Courtesy Photo

*** stars 100 minutes | Rated: R
Opened: Friday, March 19, 1999
Directed by Antonia Bird

Starring Guy Pearce, Robert Carlyle, Jeffrey Jones, David Arquette, Jeremy Davies, John Spencer, Stephen Spinella & Neal McDonough


Atmosphere is important in this picture, and it will lose a lot of its punch on the box. In the theater the movie's uneven mood was easier to forgive than it will be at home where distraction is easier.

   VIDEO RELEASE: 9/21/99

Terror and comedy an odd mix in thrilling, chilling 'Ravenous'

By Rob Blackwelder

"Ravenous" is a dark comedy thriller about cannibalism at an army post in the pre-Gold Rush Sierra Nevada. It's one of those high-concept movies that is easy to pitch to a studio head in 25 words or less by combining two ideas into a sentence, in this case, "'Dances With Wolves' meets the Donner party."

Originally envisioned as more horror than parody, 20th Century Fox changed directors early on because they wanted to emphasize the humor angle, as the script was already rich with subtle irony -- it uses cannibalism as a metaphor for Manifest Destiny and drug addiction.

As a result of the change, the movie is often uncertain which way it wants to go, but once it finds its footing, the comedy elements mix successfully into what is essentially a abstruse thriller.

"Ravenous" stars Guy Pearce ("L.A. Confidential") as Captain Boyd, a cowardly army captain and accidental Mexican-American war hero, who is assigned to a California mountain fort full of oddball enlistees during the winter of 1847. There he helps rescue a pioneer named Colqhoun (Robert Carlyle, "The Full Monty"), who tells a harrowing tale of settlers trapped by a snowstorm who turned to cannibalism to stay alive, then developed an insatiable appetite for human flesh.

This campfire tale scene sets the mood for the film, Carlyle gripping both his on-screen and off-screen audiences with all-too-vivid storytelling in the dungeon-like setting of the cold and dreary fort. "Things got out of hand," he whispers. "I ate sparingly. Others did not."

The fort brigade, lead by commanding officer Hart (Jeffrey Jones), sets off to find the cave where the settlers put in and hopefully rescue whatever is left of them, but Colqhoun isn't quite what he seems and the rescue becomes something of a massacre, leaving Boyd having to find his way back to the fort alone and with a badly broken leg.

"Ravenous" has several delicious (pardon the pun) twists, and I don't want to give too much away, but suffice to say Boyd starts to feel the overwhelming urge to partake in ritualistic cannibalism after making a survival decision in the wake of the cave carnage. Then, when he makes it back to the fort he finds his new commanding officer is no stranger to this same hunger.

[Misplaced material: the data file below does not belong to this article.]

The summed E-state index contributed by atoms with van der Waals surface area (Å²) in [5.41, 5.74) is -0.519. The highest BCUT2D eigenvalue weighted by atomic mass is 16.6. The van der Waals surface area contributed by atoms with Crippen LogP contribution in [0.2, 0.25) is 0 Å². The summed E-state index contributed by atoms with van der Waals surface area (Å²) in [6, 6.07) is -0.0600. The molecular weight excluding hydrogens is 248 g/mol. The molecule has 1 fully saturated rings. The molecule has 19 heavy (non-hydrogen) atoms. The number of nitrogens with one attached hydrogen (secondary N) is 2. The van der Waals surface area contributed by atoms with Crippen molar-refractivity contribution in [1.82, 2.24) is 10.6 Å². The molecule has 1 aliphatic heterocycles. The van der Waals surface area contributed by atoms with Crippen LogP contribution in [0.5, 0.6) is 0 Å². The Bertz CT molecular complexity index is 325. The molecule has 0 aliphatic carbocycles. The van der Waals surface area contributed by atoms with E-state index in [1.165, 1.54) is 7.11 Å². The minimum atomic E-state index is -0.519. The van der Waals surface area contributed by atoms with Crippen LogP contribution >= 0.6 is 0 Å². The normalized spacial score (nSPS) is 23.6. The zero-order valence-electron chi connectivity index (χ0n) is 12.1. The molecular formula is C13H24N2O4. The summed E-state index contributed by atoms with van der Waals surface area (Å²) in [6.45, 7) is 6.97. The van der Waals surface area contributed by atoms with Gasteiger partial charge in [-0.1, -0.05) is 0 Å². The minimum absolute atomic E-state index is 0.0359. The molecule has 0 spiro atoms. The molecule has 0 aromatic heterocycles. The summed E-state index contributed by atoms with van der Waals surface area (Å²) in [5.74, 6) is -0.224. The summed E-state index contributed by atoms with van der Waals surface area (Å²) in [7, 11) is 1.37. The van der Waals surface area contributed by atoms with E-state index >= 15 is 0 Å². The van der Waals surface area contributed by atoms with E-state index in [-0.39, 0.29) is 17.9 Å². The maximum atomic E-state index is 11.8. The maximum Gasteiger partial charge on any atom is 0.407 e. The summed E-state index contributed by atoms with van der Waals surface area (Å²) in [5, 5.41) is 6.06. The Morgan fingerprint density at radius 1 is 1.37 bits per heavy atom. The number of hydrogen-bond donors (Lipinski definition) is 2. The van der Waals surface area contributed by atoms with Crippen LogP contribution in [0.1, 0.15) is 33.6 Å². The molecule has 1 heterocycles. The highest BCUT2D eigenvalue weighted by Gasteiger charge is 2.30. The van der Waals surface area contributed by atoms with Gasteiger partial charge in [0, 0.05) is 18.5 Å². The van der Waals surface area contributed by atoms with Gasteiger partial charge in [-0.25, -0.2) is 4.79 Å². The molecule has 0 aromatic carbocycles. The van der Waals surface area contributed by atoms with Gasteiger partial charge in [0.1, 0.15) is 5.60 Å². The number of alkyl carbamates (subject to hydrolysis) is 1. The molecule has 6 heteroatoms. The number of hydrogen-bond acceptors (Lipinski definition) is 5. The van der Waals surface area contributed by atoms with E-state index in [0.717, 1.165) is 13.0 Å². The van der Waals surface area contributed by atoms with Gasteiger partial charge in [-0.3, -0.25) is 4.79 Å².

The second half of the film is a matter of Boyd's strength to resist this compulsion, and Pearce is brilliantly uncertain in his conviction.

(Spoiler warning!)

Carlyle also give a calculating, evasive performance as the frightened settler who turns out to be a startling kind of monster. There's an "Interview with the Vampire" element to the relationship between these two men, Carlyle being something of a Lestat to Pearce's Louis.

After a bit of comedic unease in the early going, director Antonia Bird, who worked with Carlyle on "Priest," successfully balances the film with ironic humor while maintaining a frightful facade that likens itself to another movie about a mad cannibal -- "Silence of the Lambs."

Aided by a oddly playful yet creepy accordion-and-banjo score by Michael Nyman and Damon Albarn, "Ravenous" is a little impudent in what it finds funny, but eventually settles into a facetious, Coen Brothers-style sense of humor.

Meanwhile, the darker elements of the movie make sport of the fear the film has been building in the audience, taking cues from horror movies for the last act showdown between reluctant hero Boyd and not only his cannibalistic nemesis, but his own growing appetite for flesh.

Director Bird makes good use of the winter setting, bringing forward the harshness of the elements and giving every scene a cold, uncomfortable air that helps keep the audience edgy. And while the comedy seems questionable at first, she manages to bring it nicely into balance with the psychological terror at the center of the story.

"Ravenous" is definitely not a movie for those who don't consider themselves blessed with a sick sense of humor, but if you think you can stomach the topic of cannibalism with all it's visual accouterments, it is an appetizing thriller.

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